Aussie Megafauna, Killed By Climate Change

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Aussie megafauna, killed by climate change according to articles in news@nature, ABC News, 30 May 2005, and BBC News 31 May 2005. Megafauna are large animals, such as giant kangaroos, huge lizards and a three tonne wombat named Diprotodont, that once inhabited Australia. Various theories have been put forward for why they died - the most controversial being that aborigines "launched a hunting 'blitzkreig' that wiped them out within a few generations". Judith Field of the University of Sydney, Clive Trueman of University of Portsmouth, UK and colleagues have excavated a site at Cuddie Springs, New South Wales where they collected bones from four layers - two containing stone tools as well as bones, and two that had no tools. They then dated the bones using radioactive dating and concluded that the animals would have lived alongside humans until about 30,000 years ago - 10 to 12 thousand years after aborigines are believed to have migrated to Australia. Field and Trueman suggest that the large animals died out when Australia became drier and colder during the last ice age. They also believe that early human migrants did not have the hunting technology, such as stone spear-points, needed to kill such large animals. Another study of fossils from the Darling Downs, Queensland seems to support these conclusions. Gilbert Price of Queensland University of Technology has studied bones of small animals such as frogs, lizards and bandicoots buried in a 10 metre site and concluded that the environment had changed from one dominated by woodland and vine thickets to open grassland. Some scientists remain sceptical, and claim that the megafauna appeared to survive other climate upheavals through the Pleistocene period (1.8 million to 10,000 years ago) and humans could have "hastened the megafauna's demise by burning habitats to make way for primitive agriculture".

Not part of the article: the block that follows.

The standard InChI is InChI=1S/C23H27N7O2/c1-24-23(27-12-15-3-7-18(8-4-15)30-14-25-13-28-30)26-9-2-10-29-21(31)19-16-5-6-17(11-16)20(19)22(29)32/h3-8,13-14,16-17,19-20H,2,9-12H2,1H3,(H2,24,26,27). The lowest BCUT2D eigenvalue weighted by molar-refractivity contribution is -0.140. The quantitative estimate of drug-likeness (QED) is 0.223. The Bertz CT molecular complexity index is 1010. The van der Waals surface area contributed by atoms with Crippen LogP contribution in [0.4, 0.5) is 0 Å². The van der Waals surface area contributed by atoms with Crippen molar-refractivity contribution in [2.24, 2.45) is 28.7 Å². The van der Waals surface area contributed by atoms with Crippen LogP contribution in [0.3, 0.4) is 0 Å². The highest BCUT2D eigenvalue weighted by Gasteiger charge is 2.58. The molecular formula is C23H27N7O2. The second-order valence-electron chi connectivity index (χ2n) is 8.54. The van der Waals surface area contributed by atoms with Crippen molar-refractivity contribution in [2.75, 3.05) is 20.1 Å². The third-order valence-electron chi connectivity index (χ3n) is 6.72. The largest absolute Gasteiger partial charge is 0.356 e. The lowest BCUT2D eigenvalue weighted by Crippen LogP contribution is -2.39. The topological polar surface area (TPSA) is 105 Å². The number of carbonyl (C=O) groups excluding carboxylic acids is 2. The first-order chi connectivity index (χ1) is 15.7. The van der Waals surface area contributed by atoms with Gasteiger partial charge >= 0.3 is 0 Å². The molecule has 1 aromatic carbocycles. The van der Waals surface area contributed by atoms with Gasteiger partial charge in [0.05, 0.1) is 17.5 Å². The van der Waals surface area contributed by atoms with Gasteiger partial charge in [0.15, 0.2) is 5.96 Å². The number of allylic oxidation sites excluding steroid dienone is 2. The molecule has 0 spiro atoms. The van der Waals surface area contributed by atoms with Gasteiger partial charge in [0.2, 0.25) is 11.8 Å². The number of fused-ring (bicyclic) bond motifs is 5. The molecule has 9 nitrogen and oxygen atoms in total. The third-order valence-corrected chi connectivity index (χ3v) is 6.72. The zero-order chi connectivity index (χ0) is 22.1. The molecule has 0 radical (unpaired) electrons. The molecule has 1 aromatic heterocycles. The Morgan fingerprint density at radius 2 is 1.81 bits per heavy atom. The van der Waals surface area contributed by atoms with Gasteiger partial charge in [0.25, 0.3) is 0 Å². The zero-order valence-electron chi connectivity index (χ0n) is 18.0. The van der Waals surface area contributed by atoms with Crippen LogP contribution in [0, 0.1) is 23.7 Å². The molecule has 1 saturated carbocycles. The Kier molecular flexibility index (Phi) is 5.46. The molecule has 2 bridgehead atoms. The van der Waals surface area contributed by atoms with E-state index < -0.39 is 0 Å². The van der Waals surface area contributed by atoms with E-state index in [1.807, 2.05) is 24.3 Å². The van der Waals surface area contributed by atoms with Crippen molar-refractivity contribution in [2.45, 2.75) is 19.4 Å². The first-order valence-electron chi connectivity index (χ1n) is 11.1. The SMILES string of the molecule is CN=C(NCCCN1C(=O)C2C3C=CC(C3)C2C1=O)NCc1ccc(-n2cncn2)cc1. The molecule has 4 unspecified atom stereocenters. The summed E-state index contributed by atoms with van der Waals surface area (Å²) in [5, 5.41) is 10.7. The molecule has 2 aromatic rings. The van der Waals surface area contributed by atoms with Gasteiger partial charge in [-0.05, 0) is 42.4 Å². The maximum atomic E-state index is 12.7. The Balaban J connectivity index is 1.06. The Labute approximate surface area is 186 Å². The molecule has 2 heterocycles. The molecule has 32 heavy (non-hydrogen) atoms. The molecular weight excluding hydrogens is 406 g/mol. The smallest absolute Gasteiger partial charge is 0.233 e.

ABC, BBC

Editorial Comment: Australia is not the only place where large animals have died out. All over the world the general trend is that large animals have either shrunk or died out. The reasons are a combination of all the suggestions made above - climate change, degradation of the environment, loss of vegetation and human activity. Genesis tells us the world was originally created good, i.e. a place of abundant provision for man and animals, but has been degraded by human sin and God's judgement. After Noah's flood there were climate upheavals far greater than any that are occurring now, and many animals would not have survived. At this time humans were given permission to eat meat and human hunters would have hunted large animals simply because they were easier to find and provide more meat. Whatever happened to each species, the demise of megafauna reminds us that the world is going downhill, not evolving upwards. (Ref. extinction, degeneration, environment)

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